Frequently, job candidates direct letters “to whom this may concern.” Identify someone to whom the letter should be directed whenever possible. Try to identify the head of the function or business unit you want to work for, rather than directing the letter to human resources.

The head of the department or function that you send your letter and résumé to may have standing instructions from Human Resources to immediately redirect cover letters and résumés to HR. That is okay. Human Resources will, at some point, send your résumé and letter back to the hiring manager for review. Now, the hiring manager will have already seen your name, so there is a better chance he or she will read your résumé.

The job candidate in our example, below sent her letter directly to the Director of Student Teaching, rather than to the college HR director. She was interviewed and hired.

Suppose she either sent the résumé without a letter, or had directed the letter to no one in particular. The letter and résumé may never have reached the manager that hired her.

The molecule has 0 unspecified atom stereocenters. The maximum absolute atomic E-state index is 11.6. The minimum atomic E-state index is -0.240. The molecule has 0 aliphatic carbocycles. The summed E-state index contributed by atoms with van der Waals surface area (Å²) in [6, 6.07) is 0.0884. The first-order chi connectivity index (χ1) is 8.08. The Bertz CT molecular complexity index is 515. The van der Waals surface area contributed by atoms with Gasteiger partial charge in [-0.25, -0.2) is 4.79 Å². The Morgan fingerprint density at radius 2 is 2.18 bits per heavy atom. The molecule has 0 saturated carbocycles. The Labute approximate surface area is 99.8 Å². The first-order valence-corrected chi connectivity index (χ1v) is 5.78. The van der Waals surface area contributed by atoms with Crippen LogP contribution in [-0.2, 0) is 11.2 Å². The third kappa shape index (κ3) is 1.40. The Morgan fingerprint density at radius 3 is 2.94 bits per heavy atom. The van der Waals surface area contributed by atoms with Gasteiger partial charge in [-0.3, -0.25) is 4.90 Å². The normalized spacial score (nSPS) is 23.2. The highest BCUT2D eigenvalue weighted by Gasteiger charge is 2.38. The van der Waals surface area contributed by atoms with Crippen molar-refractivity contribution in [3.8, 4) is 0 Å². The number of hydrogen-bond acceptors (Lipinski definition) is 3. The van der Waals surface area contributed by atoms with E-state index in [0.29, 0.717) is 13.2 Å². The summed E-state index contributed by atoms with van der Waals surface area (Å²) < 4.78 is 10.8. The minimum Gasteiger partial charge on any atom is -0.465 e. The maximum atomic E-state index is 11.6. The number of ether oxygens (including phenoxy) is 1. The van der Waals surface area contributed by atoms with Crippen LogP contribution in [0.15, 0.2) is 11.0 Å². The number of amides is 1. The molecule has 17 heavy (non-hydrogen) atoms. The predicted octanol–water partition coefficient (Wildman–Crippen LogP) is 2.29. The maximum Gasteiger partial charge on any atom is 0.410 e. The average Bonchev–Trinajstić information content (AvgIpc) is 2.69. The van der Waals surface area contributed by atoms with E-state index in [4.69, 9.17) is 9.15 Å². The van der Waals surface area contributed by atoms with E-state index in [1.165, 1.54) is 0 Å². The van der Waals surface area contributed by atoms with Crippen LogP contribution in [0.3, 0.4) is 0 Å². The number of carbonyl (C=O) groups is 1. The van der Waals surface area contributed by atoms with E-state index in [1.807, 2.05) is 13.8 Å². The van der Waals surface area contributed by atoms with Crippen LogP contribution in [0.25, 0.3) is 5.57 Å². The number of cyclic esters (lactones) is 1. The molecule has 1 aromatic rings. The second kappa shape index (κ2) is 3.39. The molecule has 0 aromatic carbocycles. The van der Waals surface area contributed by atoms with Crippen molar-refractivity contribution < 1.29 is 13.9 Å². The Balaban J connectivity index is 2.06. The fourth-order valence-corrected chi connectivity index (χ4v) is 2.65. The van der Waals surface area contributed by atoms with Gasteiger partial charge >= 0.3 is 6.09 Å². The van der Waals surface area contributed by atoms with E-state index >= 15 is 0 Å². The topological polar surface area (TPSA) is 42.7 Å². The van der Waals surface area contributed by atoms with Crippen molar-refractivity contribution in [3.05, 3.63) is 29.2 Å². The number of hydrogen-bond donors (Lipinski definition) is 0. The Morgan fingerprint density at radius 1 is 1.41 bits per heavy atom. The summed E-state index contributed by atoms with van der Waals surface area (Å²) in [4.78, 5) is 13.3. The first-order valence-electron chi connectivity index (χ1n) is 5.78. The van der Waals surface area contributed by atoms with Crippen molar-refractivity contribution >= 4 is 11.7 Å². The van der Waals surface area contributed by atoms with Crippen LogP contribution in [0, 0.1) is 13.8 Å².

Tell Your Reader What You Are Sending.

The most important thing you can do is direct your letter to the correct person, but the next steps are also important. Let the reader know what you are sending. For example, our job candidate wrote “It is with great interest that I am applying with the enclosed résumé for the position of Field Supervisor in Major College for the Fall, 2014 semester,” so the reader knew right away that the letter introduced a résumé.

Explain Why You Are Sending the Document.

The sentence above also explains why we are sending the résumé—we are applying for a specific job. It is important to mention the specific job you are applying for because some organizations advertise dozens of jobs at one time, so we want to be clear which of these jobs we feel qualified to fill. The hiring manager might or might not take the time to figure it out.

Offer a More Detailed Explanation.